Strategic planning is the art and science of setting the enterprise's vision and allocating resources to achieve the vision. When formulating information systems strategies, organizations seeks to identify emerging opportunities to leverage new technologies that may add substantial value but also dramatically change the organization. Strategic planning includes choosing which goals and objectives to accomplish, sets criteria for how well they must be accomplished to satisfy other needs, and sets forth the activities to make these "game-changing" events happen effectively and affordably. Many strategic opportunities may present themselves to an organization, or may be discovered by a variety of introspective or business intelligence activities. Making the decision to take advantage of such opportunities is deciding to make strategic change happen. Strategic opportunities may exist because of fundamental changes in technologies, market preferences, government and regulatory actions, and other factors. The strategic planner knows that nothing remains the same, and that while no plan survives contact with reality, the planning process itself provides insight and the opportunity to choose wisely. Strategic planning for information and information systems entails applying the concepts of strategic business planning to the subset of organizational activity that generates, analyzes, maintains, and produces information and knowledge to support strategic decision making. Information systems strategic planning can address, but is not limited to, choices about fundamental information technologies, systems architectures, and information risk mitigation approaches.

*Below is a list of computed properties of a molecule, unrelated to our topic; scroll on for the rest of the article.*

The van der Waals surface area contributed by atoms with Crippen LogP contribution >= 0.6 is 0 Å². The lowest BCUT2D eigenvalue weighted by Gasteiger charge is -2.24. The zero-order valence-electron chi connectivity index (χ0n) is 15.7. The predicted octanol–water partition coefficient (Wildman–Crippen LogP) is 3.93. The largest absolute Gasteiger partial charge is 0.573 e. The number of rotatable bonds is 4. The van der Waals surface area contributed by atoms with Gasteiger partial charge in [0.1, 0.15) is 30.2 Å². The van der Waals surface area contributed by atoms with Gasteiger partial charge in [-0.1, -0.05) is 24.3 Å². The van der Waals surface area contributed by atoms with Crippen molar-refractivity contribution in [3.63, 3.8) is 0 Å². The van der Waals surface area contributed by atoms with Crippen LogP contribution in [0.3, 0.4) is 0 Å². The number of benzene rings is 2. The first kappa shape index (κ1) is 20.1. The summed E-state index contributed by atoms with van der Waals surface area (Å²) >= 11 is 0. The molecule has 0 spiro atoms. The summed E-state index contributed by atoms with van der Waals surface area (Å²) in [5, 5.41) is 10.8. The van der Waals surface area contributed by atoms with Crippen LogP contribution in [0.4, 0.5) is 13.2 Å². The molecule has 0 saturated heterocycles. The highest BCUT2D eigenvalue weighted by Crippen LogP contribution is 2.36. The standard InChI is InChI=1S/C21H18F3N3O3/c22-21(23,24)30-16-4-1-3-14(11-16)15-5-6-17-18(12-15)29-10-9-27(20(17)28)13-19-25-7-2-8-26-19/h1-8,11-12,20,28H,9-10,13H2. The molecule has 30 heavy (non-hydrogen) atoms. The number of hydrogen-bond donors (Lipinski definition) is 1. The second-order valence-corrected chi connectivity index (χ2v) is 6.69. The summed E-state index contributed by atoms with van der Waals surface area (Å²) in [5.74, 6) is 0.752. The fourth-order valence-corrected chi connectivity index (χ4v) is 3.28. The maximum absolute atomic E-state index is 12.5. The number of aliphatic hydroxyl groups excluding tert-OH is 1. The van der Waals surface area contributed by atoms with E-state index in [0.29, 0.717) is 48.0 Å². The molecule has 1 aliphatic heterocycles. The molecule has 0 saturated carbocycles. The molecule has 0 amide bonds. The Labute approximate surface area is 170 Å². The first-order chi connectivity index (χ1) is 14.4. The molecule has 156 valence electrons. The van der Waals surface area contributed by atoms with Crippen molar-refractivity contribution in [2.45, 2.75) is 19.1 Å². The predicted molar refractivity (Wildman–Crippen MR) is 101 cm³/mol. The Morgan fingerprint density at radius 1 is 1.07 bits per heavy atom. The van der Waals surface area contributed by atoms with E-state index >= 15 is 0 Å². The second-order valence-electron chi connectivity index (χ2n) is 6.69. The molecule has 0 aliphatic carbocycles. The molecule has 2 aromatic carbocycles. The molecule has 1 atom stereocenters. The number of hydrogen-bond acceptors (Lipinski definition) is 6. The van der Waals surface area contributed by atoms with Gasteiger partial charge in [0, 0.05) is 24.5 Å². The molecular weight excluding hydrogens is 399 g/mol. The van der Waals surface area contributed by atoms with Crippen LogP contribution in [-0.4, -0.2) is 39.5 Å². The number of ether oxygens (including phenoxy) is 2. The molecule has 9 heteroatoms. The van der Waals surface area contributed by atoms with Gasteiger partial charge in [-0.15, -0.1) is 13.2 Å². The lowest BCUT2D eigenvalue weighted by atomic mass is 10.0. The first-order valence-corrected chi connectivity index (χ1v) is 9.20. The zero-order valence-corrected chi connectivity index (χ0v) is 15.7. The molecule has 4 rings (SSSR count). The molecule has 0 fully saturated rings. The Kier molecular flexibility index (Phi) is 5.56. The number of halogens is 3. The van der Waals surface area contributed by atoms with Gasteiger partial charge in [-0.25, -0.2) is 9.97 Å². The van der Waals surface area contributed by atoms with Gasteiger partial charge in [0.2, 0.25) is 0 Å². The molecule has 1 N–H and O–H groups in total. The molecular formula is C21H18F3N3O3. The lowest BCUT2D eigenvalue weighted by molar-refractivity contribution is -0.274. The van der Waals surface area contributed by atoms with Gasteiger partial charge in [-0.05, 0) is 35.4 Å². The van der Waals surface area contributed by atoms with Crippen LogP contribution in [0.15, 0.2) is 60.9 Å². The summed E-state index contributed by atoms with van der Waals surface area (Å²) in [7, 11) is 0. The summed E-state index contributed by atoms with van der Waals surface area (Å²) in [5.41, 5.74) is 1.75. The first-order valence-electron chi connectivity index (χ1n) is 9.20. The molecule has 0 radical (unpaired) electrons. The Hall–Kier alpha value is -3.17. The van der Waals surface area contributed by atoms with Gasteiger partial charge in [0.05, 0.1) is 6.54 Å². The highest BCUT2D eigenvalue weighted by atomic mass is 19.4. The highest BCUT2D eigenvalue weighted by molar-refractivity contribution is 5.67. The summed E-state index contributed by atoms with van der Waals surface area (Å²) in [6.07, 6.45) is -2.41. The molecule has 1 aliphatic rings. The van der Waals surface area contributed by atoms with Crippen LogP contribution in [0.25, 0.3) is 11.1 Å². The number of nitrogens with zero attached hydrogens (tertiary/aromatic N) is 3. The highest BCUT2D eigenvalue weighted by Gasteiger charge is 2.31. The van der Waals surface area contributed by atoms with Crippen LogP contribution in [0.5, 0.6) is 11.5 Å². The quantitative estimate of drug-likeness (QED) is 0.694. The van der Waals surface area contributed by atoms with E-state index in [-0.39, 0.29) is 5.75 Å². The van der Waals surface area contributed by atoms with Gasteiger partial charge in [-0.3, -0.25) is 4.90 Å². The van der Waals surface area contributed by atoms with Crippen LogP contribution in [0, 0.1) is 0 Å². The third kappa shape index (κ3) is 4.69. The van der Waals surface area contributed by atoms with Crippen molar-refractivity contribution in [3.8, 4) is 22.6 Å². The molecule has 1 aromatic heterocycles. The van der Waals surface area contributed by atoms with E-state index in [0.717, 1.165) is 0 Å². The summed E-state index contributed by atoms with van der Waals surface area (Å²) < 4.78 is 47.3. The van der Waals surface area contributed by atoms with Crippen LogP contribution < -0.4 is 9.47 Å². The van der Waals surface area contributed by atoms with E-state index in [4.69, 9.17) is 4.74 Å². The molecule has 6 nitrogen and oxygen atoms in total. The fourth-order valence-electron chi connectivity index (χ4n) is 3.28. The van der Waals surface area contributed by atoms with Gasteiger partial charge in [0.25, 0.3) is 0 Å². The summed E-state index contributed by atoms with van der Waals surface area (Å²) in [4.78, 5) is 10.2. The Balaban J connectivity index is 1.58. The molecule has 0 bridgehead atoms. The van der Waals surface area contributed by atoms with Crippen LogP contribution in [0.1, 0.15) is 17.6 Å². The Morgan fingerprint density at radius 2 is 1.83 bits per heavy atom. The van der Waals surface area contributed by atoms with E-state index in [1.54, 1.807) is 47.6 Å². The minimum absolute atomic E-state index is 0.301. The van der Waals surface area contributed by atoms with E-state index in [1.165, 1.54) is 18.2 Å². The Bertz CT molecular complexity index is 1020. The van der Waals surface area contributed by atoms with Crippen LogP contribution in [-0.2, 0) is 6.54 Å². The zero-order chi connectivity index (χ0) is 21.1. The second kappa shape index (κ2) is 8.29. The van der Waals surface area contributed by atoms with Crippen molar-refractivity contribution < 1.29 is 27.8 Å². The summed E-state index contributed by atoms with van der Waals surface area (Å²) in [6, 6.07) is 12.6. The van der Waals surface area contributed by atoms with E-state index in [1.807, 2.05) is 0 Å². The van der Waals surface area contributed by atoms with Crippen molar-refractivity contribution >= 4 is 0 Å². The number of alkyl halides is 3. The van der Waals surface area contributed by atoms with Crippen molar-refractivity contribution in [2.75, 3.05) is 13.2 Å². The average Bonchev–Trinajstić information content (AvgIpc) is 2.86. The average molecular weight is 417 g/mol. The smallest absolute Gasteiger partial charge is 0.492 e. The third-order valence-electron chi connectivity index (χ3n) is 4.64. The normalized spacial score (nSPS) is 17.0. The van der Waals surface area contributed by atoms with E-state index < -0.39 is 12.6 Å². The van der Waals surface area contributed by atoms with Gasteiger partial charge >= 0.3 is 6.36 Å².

MMIS 521  Data Warehousing and Information Quality  3 Credits (3,0)